What I Liked: This is one sexy book. When I could forget long enough about how absolutely horrifying it is that Chase wouldn’t even bother to hide his arousal from a woman he knows has been abused or that he enters the bathroom she’s in without even knocking, I figured out the reason Bella Andre is such a success story. Her writing is super steamy and full of the sexytimes.

Plus, even as boneheaded (forgive the pun) as Chase is in the beginning when he meets Chloe, he’s super sensitive and accommodating, giving her time to tell him what has happened and what she needs instead of forcing her to explain herself. And after finding out who has harmed Chloe, he doesn’t charge ahead without waiting to hear what she wants to do, and this is ultimately what saved this romance for me. I’d also say that if there had been a bit more awareness on Chase’s part as to his behavior, his actions in the beginning wouldn’t have bothered me so much.

Is the bff right? Maybe. Romance novels set themselves up to be criticized. Sexual politics are so complicated that any novel that has sex in it is bound to make missteps. Do I wish I could turn off that part of my brain? No. Does it inhibit my enjoyment of a romance novel? Maybe, but I still enjoyed The Look of Love. I’d even consider reading more about the genetically unbelievable Sullivans.

I guess ultimately, breaking down a book like this helps me justify why I like it but also may clue you in as to whether or not the aspects that caused me pause would make or break the book for you. What do you think?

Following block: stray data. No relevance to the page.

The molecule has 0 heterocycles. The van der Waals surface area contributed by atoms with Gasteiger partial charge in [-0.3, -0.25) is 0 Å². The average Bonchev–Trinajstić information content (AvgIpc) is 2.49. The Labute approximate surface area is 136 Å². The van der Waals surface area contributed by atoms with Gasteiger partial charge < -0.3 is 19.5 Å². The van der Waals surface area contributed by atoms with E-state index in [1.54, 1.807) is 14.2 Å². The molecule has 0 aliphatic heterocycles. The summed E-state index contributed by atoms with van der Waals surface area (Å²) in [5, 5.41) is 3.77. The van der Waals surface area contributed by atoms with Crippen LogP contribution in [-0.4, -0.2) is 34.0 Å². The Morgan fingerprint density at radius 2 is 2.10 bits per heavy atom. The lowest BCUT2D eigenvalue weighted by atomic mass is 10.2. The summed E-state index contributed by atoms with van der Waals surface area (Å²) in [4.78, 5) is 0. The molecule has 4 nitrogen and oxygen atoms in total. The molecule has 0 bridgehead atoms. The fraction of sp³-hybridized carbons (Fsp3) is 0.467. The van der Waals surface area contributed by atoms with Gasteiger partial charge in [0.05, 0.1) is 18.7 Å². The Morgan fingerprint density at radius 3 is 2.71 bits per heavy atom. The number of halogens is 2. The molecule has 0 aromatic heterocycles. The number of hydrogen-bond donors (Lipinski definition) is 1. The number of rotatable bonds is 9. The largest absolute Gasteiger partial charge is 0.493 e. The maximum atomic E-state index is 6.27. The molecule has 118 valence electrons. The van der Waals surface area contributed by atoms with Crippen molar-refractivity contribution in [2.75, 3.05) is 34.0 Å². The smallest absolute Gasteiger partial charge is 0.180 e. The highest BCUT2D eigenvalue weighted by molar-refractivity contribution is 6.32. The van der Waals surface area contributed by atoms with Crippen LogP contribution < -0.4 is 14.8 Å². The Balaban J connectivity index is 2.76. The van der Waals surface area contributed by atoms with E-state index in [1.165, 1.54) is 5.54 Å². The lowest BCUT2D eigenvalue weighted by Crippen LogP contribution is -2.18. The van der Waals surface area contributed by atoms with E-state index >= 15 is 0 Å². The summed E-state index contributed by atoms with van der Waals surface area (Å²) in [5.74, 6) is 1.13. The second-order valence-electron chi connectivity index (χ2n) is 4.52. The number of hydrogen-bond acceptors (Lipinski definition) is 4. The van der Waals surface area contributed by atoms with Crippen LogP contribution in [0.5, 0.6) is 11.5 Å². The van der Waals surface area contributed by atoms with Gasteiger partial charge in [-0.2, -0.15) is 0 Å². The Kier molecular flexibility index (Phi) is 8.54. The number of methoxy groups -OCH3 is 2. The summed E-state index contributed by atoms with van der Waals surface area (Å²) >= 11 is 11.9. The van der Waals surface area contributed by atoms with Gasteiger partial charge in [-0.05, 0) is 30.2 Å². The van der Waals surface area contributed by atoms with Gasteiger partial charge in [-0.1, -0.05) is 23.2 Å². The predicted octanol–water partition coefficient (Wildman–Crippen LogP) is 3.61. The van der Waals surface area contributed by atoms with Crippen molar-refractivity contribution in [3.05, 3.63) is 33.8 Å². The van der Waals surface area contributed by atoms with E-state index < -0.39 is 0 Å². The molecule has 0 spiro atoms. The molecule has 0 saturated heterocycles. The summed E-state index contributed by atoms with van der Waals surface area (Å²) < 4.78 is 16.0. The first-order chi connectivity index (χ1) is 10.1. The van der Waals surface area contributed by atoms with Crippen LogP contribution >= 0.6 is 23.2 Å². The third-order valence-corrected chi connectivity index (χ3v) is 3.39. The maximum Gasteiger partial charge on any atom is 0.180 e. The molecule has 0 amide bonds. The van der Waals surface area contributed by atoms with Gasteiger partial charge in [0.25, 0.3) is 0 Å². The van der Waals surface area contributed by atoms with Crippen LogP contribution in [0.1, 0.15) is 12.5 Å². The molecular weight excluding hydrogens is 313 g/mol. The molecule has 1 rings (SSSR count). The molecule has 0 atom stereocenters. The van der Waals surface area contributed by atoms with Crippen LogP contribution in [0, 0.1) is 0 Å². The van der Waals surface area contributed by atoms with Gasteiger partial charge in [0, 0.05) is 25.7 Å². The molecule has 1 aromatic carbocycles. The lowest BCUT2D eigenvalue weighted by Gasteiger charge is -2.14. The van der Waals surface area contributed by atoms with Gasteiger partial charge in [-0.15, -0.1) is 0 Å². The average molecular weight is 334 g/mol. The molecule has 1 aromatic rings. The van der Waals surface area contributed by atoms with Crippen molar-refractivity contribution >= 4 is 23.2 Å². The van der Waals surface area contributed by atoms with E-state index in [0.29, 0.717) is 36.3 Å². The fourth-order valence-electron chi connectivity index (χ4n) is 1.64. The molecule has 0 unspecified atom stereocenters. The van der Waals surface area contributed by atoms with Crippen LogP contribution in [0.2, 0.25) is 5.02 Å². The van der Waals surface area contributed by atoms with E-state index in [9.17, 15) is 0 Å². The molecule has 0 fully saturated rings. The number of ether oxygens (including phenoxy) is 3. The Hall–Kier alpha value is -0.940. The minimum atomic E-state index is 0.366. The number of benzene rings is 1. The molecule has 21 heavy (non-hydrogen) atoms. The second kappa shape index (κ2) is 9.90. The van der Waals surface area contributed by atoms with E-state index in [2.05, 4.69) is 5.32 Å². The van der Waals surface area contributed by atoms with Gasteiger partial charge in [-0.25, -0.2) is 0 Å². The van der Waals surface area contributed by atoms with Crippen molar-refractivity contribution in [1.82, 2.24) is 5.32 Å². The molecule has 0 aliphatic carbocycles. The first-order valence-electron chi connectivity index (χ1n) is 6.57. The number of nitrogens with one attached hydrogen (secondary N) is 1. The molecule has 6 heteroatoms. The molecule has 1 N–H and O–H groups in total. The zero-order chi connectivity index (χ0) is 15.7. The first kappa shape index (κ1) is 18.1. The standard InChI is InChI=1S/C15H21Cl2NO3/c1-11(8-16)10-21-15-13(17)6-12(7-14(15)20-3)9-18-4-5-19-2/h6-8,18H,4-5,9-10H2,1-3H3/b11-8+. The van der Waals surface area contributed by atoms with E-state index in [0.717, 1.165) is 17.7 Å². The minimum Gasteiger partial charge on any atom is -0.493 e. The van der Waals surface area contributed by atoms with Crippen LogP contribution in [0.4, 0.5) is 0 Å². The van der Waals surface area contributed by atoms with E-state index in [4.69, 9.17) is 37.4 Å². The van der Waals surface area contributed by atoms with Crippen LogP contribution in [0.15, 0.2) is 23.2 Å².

Add this to your Goodreads shelf.

Review: Blue-Eyed Devil by Lisa Kleypas

2nd October 2010

*Trigger warning: this post contains a story line which deals with domestic and sexual abuse.*


On the tail end of yesterday’s post, I had to write this morning about Blue-Eyed Devil. As promised, I went to the library last night and on my friend Sommer’s suggestion picked up the two sequels to Sugar Daddy, a book she passed on to me several years ago. Now, let me just say – my intentions last night were to eat dinner in my pjs, crawl into bed, and sleep blissfully until morning. Lisa Kleypas had other plans, and no, I’m not being dirty.

I stayed up until almost 3 a.m. reading this book. A romance novel? Sure, I guess. But it wasn’t just a romance novel: I CRIED.

There, I said it. The last book that made me well up was The Book Thief, ok. I’m a quality crier. No sappy ending brings tears to my eyes. In fact, sometimes I laugh at that sort of thing, but lying in bed, reading Blue-Eyed Devil, I couldn’t control my tears.

Haven Travis (I know, such a soap opera name) comes from Texas oil money and is from ritzy River Oaks Houston. She comes from a pretty strict background, although her best friend Todd, the son of two artists, is extremely liberal. He’s Buddhist and explains to Haven that Buddhists “spend a lot of time contemplating the nature of reality.” As a child when she asks to attend a Buddhist temple with Todd, her mother tells her she is a Baptist, and “Baptists didn’t spend their time thinking about reality.”

As an adult, though, Haven has got a conscience, which sometimes blinds her to people’s true natures. She is constantly trying to make up for having quite a lot of what most people have so little. The book opens at her brother’s wedding (culmination of Sugar Daddy), her boyfriend Nick by her side. But Daddy Travis, Haven’s impossible-to-impress father can’t stand Nick. In fact, no one seems impressed with him. However, Haven knows Nick came from nothing and loves his character and liberal nature. During the wedding, Haven sees who she thinks is Nick slip into the wine cellar and follows him in. Only it’s not Nick; it’s Hardy Cates, a business competitor of the Travis family. Cates, ahem, weakens Haven’s knees, but she leaves in search of Nick, who has spoken with her father, asking for Haven’s hand in marriage.